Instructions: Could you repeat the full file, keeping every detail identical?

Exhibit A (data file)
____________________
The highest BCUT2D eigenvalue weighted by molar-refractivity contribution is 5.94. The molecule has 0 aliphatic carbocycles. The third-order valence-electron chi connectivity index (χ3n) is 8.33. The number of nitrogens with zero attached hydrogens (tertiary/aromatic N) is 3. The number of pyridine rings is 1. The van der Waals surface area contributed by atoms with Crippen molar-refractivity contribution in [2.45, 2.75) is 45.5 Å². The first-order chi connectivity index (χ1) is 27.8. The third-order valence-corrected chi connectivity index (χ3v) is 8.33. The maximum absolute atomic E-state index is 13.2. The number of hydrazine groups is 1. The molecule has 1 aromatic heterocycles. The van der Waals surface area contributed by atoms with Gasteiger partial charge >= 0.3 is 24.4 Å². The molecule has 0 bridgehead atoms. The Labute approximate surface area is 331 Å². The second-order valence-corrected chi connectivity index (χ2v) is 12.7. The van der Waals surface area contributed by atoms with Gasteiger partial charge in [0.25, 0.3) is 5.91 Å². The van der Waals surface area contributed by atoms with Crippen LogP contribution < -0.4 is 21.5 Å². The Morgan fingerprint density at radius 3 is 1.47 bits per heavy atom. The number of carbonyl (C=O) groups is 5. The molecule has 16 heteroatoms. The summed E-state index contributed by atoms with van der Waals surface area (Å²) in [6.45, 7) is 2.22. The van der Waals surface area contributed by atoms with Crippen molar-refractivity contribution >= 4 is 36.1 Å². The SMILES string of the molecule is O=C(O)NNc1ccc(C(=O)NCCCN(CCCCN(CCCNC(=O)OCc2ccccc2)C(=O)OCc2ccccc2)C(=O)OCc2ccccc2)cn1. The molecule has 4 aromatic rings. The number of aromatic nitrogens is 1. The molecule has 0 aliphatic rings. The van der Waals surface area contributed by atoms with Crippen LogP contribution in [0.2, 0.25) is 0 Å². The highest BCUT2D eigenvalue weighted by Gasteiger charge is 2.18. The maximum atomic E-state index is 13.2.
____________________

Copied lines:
The highest BCUT2D eigenvalue weighted by molar-refractivity contribution is 5.94. The molecule has 0 aliphatic carbocycles. The third-order valence-electron chi connectivity index (χ3n) is 8.33. The number of nitrogens with zero attached hydrogens (tertiary/aromatic N) is 3. The number of pyridine rings is 1. The van der Waals surface area contributed by atoms with Crippen molar-refractivity contribution in [2.45, 2.75) is 45.5 Å². The first-order chi connectivity index (χ1) is 27.8. The third-order valence-corrected chi connectivity index (χ3v) is 8.33. The maximum absolute atomic E-state index is 13.2. The number of hydrazine groups is 1. The molecule has 1 aromatic heterocycles. The van der Waals surface area contributed by atoms with Gasteiger partial charge >= 0.3 is 24.4 Å². The molecule has 0 bridgehead atoms. The Labute approximate surface area is 331 Å². The second-order valence-corrected chi connectivity index (χ2v) is 12.7. The van der Waals surface area contributed by atoms with Gasteiger partial charge in [0.25, 0.3) is 5.91 Å². The van der Waals surface area contributed by atoms with Crippen LogP contribution < -0.4 is 21.5 Å². The Morgan fingerprint density at radius 3 is 1.47 bits per heavy atom. The number of carbonyl (C=O) groups is 5. The molecule has 16 heteroatoms. The summed E-state index contributed by atoms with van der Waals surface area (Å²) in [6.45, 7) is 2.22. The van der Waals surface area contributed by atoms with Crippen molar-refractivity contribution >= 4 is 36.1 Å². The SMILES string of the molecule is O=C(O)NNc1ccc(C(=O)NCCCN(CCCCN(CCCNC(=O)OCc2ccccc2)C(=O)OCc2ccccc2)C(=O)OCc2ccccc2)cn1. The molecule has 4 aromatic rings. The number of aromatic nitrogens is 1. The molecule has 0 aliphatic rings. The van der Waals surface area contributed by atoms with Crippen LogP contribution in [0.2, 0.25) is 0 Å². The highest BCUT2D eigenvalue weighted by Gasteiger charge is 2.18. The maximum atomic E-state index is 13.2.